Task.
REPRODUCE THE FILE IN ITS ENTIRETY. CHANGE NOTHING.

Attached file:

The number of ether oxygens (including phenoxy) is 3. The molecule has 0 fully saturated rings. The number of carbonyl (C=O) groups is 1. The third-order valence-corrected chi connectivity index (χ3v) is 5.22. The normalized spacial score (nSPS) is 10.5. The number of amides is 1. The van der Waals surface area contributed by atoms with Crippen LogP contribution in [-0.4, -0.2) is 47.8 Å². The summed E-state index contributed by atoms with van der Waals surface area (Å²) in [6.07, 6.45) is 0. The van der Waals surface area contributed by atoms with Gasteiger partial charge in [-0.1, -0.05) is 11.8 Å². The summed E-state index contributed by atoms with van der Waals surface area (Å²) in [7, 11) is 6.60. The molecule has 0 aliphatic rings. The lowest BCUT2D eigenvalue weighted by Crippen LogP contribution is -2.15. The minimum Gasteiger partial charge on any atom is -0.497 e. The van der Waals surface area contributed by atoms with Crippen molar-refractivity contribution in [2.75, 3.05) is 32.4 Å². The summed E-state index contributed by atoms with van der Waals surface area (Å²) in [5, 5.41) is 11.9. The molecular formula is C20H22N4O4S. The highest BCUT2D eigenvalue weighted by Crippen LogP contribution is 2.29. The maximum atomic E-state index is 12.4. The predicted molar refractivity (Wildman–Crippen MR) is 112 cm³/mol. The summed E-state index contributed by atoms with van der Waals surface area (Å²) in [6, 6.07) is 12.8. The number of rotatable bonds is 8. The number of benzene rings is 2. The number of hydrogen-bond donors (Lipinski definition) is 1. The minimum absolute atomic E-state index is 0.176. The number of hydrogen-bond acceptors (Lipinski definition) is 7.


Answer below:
The number of ether oxygens (including phenoxy) is 3. The molecule has 0 fully saturated rings. The number of carbonyl (C=O) groups is 1. The third-order valence-corrected chi connectivity index (χ3v) is 5.22. The normalized spacial score (nSPS) is 10.5. The number of amides is 1. The van der Waals surface area contributed by atoms with Crippen LogP contribution in [-0.4, -0.2) is 47.8 Å². The summed E-state index contributed by atoms with van der Waals surface area (Å²) in [6.07, 6.45) is 0. The van der Waals surface area contributed by atoms with Gasteiger partial charge in [-0.1, -0.05) is 11.8 Å². The summed E-state index contributed by atoms with van der Waals surface area (Å²) in [7, 11) is 6.60. The molecule has 0 aliphatic rings. The lowest BCUT2D eigenvalue weighted by Crippen LogP contribution is -2.15. The minimum Gasteiger partial charge on any atom is -0.497 e. The van der Waals surface area contributed by atoms with Crippen molar-refractivity contribution in [2.75, 3.05) is 32.4 Å². The summed E-state index contributed by atoms with van der Waals surface area (Å²) in [5, 5.41) is 11.9. The molecular formula is C20H22N4O4S. The highest BCUT2D eigenvalue weighted by Crippen LogP contribution is 2.29. The maximum atomic E-state index is 12.4. The predicted molar refractivity (Wildman–Crippen MR) is 112 cm³/mol. The summed E-state index contributed by atoms with van der Waals surface area (Å²) in [6, 6.07) is 12.8. The number of rotatable bonds is 8. The number of benzene rings is 2. The number of hydrogen-bond donors (Lipinski definition) is 1. The minimum absolute atomic E-state index is 0.176. The number of hydrogen-bond acceptors (Lipinski definition) is 7.